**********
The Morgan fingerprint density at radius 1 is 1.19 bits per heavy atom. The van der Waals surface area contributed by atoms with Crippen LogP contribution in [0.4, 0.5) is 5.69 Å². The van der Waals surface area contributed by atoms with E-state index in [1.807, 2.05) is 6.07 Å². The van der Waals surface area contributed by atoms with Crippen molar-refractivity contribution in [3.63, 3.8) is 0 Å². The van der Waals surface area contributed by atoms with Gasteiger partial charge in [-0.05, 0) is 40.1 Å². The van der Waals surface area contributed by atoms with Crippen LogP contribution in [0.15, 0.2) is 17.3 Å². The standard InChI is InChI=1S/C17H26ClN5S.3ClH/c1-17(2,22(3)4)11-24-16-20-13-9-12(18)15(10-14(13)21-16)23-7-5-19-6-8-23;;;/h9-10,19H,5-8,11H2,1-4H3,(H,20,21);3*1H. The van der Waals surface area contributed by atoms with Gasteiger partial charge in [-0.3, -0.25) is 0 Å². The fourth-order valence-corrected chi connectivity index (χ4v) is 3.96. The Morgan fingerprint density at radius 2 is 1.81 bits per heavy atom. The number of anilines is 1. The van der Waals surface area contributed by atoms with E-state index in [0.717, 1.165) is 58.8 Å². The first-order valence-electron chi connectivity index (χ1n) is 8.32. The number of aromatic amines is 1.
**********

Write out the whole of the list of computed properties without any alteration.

The Morgan fingerprint density at radius 1 is 1.19 bits per heavy atom. The van der Waals surface area contributed by atoms with Crippen LogP contribution in [0.4, 0.5) is 5.69 Å². The van der Waals surface area contributed by atoms with E-state index in [1.807, 2.05) is 6.07 Å². The van der Waals surface area contributed by atoms with Crippen molar-refractivity contribution in [3.63, 3.8) is 0 Å². The van der Waals surface area contributed by atoms with Gasteiger partial charge in [-0.05, 0) is 40.1 Å². The van der Waals surface area contributed by atoms with Crippen LogP contribution in [0.15, 0.2) is 17.3 Å². The standard InChI is InChI=1S/C17H26ClN5S.3ClH/c1-17(2,22(3)4)11-24-16-20-13-9-12(18)15(10-14(13)21-16)23-7-5-19-6-8-23;;;/h9-10,19H,5-8,11H2,1-4H3,(H,20,21);3*1H. The van der Waals surface area contributed by atoms with Gasteiger partial charge in [-0.3, -0.25) is 0 Å². The fourth-order valence-corrected chi connectivity index (χ4v) is 3.96. The Morgan fingerprint density at radius 2 is 1.81 bits per heavy atom. The number of anilines is 1. The van der Waals surface area contributed by atoms with E-state index in [0.717, 1.165) is 58.8 Å². The first-order valence-electron chi connectivity index (χ1n) is 8.32. The number of aromatic amines is 1.